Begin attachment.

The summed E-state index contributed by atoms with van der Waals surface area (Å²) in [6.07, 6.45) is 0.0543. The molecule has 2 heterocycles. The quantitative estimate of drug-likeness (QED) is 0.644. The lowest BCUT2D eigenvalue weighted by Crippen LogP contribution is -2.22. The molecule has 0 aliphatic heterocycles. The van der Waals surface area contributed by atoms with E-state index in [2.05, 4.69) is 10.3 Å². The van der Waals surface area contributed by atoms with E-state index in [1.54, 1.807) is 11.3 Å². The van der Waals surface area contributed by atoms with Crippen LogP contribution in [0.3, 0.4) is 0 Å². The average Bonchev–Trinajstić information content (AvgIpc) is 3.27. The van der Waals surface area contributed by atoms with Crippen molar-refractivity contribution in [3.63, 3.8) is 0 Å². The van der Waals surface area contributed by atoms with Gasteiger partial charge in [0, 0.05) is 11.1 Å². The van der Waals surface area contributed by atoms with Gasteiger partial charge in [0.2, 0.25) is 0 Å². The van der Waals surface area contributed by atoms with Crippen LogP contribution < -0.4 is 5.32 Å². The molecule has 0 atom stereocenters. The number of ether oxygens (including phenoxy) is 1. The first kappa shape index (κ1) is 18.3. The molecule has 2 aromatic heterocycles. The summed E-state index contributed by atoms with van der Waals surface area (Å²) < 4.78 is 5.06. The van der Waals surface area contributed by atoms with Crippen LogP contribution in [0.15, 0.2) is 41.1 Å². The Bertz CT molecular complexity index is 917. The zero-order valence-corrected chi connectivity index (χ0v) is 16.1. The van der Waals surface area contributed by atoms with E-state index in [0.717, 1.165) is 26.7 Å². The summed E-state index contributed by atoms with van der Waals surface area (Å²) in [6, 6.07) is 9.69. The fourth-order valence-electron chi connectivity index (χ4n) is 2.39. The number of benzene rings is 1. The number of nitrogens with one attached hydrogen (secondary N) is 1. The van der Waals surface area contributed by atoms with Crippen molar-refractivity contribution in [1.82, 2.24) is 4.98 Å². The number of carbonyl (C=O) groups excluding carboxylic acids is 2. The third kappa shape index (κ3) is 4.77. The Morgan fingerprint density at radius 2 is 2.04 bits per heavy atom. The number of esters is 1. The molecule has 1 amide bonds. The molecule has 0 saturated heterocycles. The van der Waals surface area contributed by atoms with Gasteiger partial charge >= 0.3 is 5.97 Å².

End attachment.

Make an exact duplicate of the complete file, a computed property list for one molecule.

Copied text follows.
The summed E-state index contributed by atoms with van der Waals surface area (Å²) in [6.07, 6.45) is 0.0543. The molecule has 2 heterocycles. The quantitative estimate of drug-likeness (QED) is 0.644. The lowest BCUT2D eigenvalue weighted by Crippen LogP contribution is -2.22. The molecule has 0 aliphatic heterocycles. The van der Waals surface area contributed by atoms with E-state index in [2.05, 4.69) is 10.3 Å². The van der Waals surface area contributed by atoms with E-state index in [1.54, 1.807) is 11.3 Å². The van der Waals surface area contributed by atoms with Crippen LogP contribution in [0.3, 0.4) is 0 Å². The average Bonchev–Trinajstić information content (AvgIpc) is 3.27. The van der Waals surface area contributed by atoms with Crippen molar-refractivity contribution in [3.63, 3.8) is 0 Å². The van der Waals surface area contributed by atoms with Gasteiger partial charge in [0, 0.05) is 11.1 Å². The van der Waals surface area contributed by atoms with Gasteiger partial charge in [0.2, 0.25) is 0 Å². The van der Waals surface area contributed by atoms with Crippen LogP contribution < -0.4 is 5.32 Å². The molecule has 0 atom stereocenters. The number of ether oxygens (including phenoxy) is 1. The first kappa shape index (κ1) is 18.3. The molecule has 2 aromatic heterocycles. The summed E-state index contributed by atoms with van der Waals surface area (Å²) < 4.78 is 5.06. The van der Waals surface area contributed by atoms with Crippen LogP contribution in [0.15, 0.2) is 41.1 Å². The Bertz CT molecular complexity index is 917. The zero-order valence-corrected chi connectivity index (χ0v) is 16.1. The van der Waals surface area contributed by atoms with E-state index in [0.717, 1.165) is 26.7 Å². The summed E-state index contributed by atoms with van der Waals surface area (Å²) in [6, 6.07) is 9.69. The fourth-order valence-electron chi connectivity index (χ4n) is 2.39. The number of benzene rings is 1. The number of nitrogens with one attached hydrogen (secondary N) is 1. The van der Waals surface area contributed by atoms with Crippen molar-refractivity contribution in [1.82, 2.24) is 4.98 Å². The number of carbonyl (C=O) groups excluding carboxylic acids is 2. The third kappa shape index (κ3) is 4.77. The Morgan fingerprint density at radius 2 is 2.04 bits per heavy atom. The number of esters is 1. The molecule has 1 amide bonds. The molecule has 0 saturated heterocycles. The van der Waals surface area contributed by atoms with Gasteiger partial charge >= 0.3 is 5.97 Å².